The Greek philosopher Heraclitus once said that a man cannot step in the same river twice, because the second time the river is not the same, and neither is the man.
I realize the reader might say this is not relevant to football, but I suggest that the concept has some relevance to the Denver Broncos' preseason meeting with the Buffalo Bills.
Buffalo is a long way from Denver, and these two teams have not met much in the preseason; in fact, they've only played twice in the preseason since 2000. Each team has a lot of teams geographically closer, and in the more recent days when teams did their own preseason schedules, they slated games with other teams based largely on proximity.
However, back in the day, the Broncos played their second ever football game, a preseason (then called exhibition) contest against the Bills in Rochester, New York. A curious crowd of 6,200 turned out to watch these two new teams in a new league, the American Football League.
In that first season of 1960, because the Broncos' Denver home, Bears Stadium, was not available due to the baseball season, the Broncos played five exhibition games, all on the road. They played the Boston Patriots in Providence, Rhode Island, then the Bills in Rochester, then Houston in Houston, the Dallas Texans in Little Rock, Arkansas, and finally the Los Angeles Chargers in the Los Angeles Coliseum.
The total attendance for those five games was 57,422. Who would have thought that pro football of today would include those five teams, with their various degrees of success?
The next time Denver played Buffalo in the preseason was in 1963, but it was still at a relative faraway location for both teams. Denver played on August 21, almost exactly 60 years to the day from this year's matchup.
But it was in Winston-Salem, North Carolina. An estimated crowd (they did not have turnstiles) of 7,000 fans whose previous football-watching experience had probably largely been of local high school and college games turned out. The starting quarterbacks were future Broncos Ring of Famer Frank Tripucka against future presidential candidate Jack Kemp, but those names probably did not mean much to the Winston-Salem fans that August night.
For what it's worth, Buffalo won, 21-14, and the final attendance tally for Denver's five preseason (exhibition) games was 46,100.
The reason for this haphazard scheduling was sometimes because the home team had baseball conflicts with their own stadium (and the word "stadium" is used very loosely here), and sometimes it was just due to local apathy combined with fans (more like interested observers) in other cities wanting to get a peek at pro football.
In fact, due largely to the minor league baseball schedule of the Denver Bears, the Broncos did not play a home preseason game until 1963, and then they twice played at the University of Denver's Hilltop Stadium, hosting both the Houston Oilers and San Diego Chargers in that venue.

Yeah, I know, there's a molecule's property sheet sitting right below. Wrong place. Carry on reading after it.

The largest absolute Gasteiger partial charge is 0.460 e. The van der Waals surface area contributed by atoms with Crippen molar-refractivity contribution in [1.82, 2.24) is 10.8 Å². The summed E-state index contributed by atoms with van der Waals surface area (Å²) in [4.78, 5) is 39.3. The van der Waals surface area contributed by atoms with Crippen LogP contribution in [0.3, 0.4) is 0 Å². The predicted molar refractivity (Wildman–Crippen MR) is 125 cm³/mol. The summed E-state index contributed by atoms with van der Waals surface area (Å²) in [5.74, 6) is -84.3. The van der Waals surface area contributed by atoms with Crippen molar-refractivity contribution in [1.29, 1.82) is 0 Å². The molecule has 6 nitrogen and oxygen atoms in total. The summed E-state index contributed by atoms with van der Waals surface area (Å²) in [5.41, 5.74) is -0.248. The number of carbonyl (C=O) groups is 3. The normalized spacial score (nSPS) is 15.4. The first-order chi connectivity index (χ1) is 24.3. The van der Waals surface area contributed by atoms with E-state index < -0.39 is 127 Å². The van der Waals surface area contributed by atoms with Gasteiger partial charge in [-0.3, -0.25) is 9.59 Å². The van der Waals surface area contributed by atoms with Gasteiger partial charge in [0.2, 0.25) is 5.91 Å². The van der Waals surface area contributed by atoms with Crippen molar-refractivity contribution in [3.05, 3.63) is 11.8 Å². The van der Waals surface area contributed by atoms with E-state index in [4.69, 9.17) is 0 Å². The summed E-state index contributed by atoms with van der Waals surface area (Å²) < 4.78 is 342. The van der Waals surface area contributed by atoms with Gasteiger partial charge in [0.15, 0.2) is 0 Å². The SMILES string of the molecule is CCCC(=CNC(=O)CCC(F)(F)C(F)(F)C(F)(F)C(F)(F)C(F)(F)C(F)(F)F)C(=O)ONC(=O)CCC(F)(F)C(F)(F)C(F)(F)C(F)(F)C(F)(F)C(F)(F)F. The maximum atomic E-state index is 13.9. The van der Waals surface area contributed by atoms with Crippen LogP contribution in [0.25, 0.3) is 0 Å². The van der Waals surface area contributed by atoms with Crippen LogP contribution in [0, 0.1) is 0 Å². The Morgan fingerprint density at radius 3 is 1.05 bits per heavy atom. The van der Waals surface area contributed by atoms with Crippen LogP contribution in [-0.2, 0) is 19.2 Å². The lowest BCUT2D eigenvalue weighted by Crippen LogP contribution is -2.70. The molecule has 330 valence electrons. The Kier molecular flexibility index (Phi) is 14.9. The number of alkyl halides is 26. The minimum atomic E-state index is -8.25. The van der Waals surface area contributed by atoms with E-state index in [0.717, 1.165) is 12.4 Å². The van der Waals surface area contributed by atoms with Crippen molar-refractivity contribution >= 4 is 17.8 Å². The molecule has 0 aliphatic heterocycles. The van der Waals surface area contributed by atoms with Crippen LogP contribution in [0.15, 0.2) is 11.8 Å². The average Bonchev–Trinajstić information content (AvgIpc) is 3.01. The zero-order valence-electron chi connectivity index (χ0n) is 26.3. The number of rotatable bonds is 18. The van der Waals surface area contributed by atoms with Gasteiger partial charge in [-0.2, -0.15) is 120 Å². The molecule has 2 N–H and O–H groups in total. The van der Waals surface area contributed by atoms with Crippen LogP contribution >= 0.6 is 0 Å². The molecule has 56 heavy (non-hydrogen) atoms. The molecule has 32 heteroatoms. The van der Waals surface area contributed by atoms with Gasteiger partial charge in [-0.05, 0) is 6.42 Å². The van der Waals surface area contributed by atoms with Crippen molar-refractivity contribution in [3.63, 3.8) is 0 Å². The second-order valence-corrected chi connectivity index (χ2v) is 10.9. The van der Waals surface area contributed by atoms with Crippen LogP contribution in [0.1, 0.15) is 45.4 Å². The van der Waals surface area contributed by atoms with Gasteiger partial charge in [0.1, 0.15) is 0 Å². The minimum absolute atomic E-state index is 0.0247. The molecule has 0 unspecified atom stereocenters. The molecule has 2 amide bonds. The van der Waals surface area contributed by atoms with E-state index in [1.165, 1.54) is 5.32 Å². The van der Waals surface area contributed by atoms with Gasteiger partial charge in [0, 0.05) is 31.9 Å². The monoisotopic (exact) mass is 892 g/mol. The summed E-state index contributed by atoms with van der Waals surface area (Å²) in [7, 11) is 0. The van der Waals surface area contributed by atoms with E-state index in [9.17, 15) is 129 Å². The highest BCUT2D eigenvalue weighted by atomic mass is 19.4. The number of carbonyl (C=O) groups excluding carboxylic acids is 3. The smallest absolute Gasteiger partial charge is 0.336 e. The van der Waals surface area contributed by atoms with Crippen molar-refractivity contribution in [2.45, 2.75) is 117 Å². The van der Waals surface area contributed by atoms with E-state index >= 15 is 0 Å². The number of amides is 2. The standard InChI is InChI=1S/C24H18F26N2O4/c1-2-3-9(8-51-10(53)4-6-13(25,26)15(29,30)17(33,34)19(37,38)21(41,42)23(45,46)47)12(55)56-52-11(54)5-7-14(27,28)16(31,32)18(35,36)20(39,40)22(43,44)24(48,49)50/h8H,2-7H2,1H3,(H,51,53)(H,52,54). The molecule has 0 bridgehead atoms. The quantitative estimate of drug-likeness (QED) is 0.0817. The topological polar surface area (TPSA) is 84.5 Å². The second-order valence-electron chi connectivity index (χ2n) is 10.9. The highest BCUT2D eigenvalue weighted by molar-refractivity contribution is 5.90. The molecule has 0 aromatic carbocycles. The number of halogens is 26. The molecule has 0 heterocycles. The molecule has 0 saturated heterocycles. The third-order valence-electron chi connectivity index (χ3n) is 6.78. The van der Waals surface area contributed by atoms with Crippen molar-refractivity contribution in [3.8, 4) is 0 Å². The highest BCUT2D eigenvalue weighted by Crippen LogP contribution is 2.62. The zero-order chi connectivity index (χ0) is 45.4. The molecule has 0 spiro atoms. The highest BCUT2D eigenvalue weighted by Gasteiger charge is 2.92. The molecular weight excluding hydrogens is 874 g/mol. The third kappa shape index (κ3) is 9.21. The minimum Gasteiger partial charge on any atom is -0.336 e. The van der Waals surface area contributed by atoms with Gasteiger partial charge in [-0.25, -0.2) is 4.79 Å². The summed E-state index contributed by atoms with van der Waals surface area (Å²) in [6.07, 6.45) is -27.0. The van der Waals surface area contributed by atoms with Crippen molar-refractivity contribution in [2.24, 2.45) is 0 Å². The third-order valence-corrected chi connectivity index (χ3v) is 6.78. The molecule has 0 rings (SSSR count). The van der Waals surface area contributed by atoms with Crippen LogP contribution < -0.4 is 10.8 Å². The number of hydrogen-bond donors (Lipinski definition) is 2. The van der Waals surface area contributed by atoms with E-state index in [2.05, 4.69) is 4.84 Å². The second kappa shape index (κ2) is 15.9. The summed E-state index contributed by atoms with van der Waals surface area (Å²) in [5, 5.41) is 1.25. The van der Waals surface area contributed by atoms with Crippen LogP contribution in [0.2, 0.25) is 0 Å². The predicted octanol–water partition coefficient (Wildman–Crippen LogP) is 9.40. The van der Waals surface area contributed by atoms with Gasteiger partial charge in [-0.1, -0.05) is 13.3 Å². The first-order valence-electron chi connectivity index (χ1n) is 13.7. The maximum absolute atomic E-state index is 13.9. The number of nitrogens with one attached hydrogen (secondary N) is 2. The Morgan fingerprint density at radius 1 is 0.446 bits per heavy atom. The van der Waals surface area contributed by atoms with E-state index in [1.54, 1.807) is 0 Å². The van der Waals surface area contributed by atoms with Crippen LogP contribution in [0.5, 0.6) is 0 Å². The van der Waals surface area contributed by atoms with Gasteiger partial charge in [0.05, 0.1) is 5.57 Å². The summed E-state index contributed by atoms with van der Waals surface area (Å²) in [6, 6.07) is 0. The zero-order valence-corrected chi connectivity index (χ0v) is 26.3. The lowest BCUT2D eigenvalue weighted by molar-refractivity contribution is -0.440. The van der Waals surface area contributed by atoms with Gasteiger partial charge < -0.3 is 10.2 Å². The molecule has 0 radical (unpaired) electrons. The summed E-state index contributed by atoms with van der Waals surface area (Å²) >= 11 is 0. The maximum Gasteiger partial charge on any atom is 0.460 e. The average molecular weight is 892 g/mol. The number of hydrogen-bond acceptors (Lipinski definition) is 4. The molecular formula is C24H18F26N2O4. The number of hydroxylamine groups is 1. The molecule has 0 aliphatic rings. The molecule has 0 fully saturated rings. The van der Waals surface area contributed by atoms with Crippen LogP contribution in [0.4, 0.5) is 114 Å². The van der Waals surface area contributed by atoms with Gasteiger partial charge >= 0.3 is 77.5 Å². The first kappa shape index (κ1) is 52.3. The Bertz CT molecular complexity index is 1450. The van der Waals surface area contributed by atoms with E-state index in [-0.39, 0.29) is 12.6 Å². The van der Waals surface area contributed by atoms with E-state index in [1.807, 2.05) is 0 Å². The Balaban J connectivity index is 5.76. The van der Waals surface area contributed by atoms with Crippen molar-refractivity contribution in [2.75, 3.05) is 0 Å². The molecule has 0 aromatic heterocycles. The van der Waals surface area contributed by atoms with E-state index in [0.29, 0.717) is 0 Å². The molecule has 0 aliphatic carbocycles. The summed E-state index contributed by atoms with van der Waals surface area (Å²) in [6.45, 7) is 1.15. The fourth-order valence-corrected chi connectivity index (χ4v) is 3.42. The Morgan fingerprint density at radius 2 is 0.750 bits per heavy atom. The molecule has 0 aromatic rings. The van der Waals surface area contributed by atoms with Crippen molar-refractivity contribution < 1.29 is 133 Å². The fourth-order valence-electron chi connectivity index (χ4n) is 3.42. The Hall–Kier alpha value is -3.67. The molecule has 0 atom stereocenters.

As it so happened, the Broncos did not play their first true home exhibition game until the following year, when they finally hosted a game at Bears Stadium, dropping a 20-7 contest to the Oakland Raiders on Aug. 14, 1964.
Denver once again played at Buffalo in 1966, but that contest was in Buffalo's dilapidated War Memorial Stadium.
They did not meet again in the preseason until 1973 and then again in 1978, when the Bills were playing in Rich Stadium, where a slim crowd of just over 18,000 turned out for the game. That was in the days when the Broncos already were drawing well over 70,000 visitors for home games, as they did twice in the preseason, so Buffalo was still mired in the mud in terms of big-time local support.
In the more recent era, Denver hosted the Bills in a 1997 game and again in 2011, with a visit to Ralph Wilson Stadium sandwiched in between in 2004.
But everything is different in 2022.
"Bills Mafia" is in full swing and the entire city of Buffalo is fired up about quarterback Josh Allen and his Bills, who certainly are one of the Super Bowl favorites in the AFC.
The Denver Broncos are not yet perceived to be in the same class as the Bills, but they are regarded as much, much closer than they have been in the past five years.
Of course, the answer to a lot of Broncos-related questions is quarterback Russell Wilson, regarded already as one of the three greatest quarterbacks in Denver history, with John Elway and Peyton Manning both Super Bowl winners and residents of the Pro Football Hall of Fame.
A lot of water will go under the bridge between now and the NFL playoffs, but it certainly would not surprise fans and so called media experts if the Broncos and Bills were to meet again, with the stakes as high as possible and the starters and key reserves playing every snap.
How times have changed in pro football, from the Broncos playing the Bills in dilapidated stadiums (to again use the word loosely) in secondhand uniforms (which the Broncos wore in 1960 and again in 1961), to the three-time Super Bowl champion Denver franchise playing the Super Bowl-hopeful Bills before one of the NFL's most rabid fan bases.
The Broncos-Bills game is in some ways another opportunity for both sets of coaches to look at younger and backup players. But it also is a matchup that features the high hopes and dreams of two teams and two cities in a manner that certainly did not exist back in the second week of exhibition play in 1960.